How’s this for relatable? One day, you’re rocking the most amazing relationship you’ve ever been in. It’s like they understand you on the deepest level and appreciate all your random quirks, even the ones you can do without. You wake up every day to a “Good morning, beautiful” text and find yourself waking up early in anticipation of your phone buzzing. You’re on top of the world and feel more alive than you have in a long time, maybe ever. Your social media is a collage of the places you’ve been, the things you’ve done and the times you’ve shared together throughout the years. Your friends comment on how perfect the two of you are for each other. Even that one friend who’s always had a huge crush on you has stopped flirting and is accepting that they’ve been friend zoned.
You find yourself daydreaming at work about how awesome last weekend was and how you can’t wait until Friday night gets here so you can spend another weekend in their arms. You find yourself setting money aside for that honeymoon in Italy the two of you have been talking about. And, your life finally feels…complete.
Even your dad who disapproved of your last three relationships is giving his nod of approval with this one.
And then, the next day…. poof. Gone. Your partner just vanished like a fart in the wind. Your head is spinning. Your heart just sank to the pit of your stomach. Everything is now in slow motion and you’re in total shock. You thought things were perfect. What the hell just happened?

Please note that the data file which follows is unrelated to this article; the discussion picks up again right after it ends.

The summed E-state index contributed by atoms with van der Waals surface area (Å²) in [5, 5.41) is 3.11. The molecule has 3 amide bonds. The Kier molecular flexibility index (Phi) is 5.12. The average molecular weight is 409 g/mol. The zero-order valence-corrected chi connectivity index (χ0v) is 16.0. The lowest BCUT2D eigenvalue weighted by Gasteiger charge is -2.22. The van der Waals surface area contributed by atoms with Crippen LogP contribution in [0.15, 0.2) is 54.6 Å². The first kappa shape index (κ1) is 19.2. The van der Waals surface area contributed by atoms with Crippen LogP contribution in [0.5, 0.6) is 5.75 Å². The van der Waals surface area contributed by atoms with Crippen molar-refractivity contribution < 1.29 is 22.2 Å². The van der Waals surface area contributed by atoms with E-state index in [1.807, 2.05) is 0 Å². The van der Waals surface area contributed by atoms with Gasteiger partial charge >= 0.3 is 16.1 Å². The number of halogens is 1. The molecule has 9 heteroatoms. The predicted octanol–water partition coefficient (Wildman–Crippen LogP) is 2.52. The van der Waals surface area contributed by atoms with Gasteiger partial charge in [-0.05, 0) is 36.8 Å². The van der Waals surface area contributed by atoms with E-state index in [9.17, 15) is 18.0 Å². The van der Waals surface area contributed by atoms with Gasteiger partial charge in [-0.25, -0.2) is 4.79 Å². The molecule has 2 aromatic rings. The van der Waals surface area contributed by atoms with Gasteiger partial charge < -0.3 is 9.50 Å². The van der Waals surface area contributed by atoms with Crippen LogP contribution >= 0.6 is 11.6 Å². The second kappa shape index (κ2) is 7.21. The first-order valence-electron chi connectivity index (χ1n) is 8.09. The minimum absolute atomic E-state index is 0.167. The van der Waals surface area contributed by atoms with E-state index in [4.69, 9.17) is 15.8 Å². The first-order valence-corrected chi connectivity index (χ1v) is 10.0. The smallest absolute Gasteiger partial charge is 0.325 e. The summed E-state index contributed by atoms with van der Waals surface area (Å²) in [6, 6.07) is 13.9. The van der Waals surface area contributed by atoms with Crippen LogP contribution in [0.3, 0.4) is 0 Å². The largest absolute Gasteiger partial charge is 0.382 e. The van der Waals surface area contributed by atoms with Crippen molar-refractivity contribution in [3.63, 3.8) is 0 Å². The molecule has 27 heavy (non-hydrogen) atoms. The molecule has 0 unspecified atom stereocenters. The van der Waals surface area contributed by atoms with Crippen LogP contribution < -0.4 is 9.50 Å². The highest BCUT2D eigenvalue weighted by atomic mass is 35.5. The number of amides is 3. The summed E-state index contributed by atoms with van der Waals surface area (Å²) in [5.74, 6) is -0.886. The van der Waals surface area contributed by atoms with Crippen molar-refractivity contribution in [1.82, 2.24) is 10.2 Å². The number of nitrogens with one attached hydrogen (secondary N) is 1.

Three words: You. Were. Ghosted.
The shock isn’t the worst part. That’s just the icing. When the shock starts to settle, grief starts to rear its ugly head with a fiery pain that starts in your gut, and moves to your chest. Your head feels like it’s under water, your heart feels like it’s going to cave in. You can’t breathe. You can’t speak. You may feel traumatized, depressed, or even hopeless. And, if your partner was unusually cruel, they’ve likely already replaced you adding insult to injury.
If you were ghosted by the one person you thought was least likely to hurt you, then please take a moment and allow Betrayal to introduce itself.
And what makes this situation even harder to process is that while you’re trying to cope with having been ghosted without closure, you’re also juggling the reality of having been betrayed by someone you loved.
And sorry, “Get over it” is not closure.
Closure in Healthy Relationships
Closure is something that is given in healthy relationships. If things aren’t working out, then you cut your losses, you wish each other the best, and you take a few months off to figure out what you want in your next relationship. And, what you don’t want. You use this time to grow, to mature, and to develop yourself. You may use the time to understand who you are and what you could have done differently so you don’t repeat it. Or, you may use the time alone to appreciate what the relationship taught you. When it’s a healthy and mutual parting of ways, there’s no trauma, no heartbreak, no ghosting, no betrayal, and no mindfucks.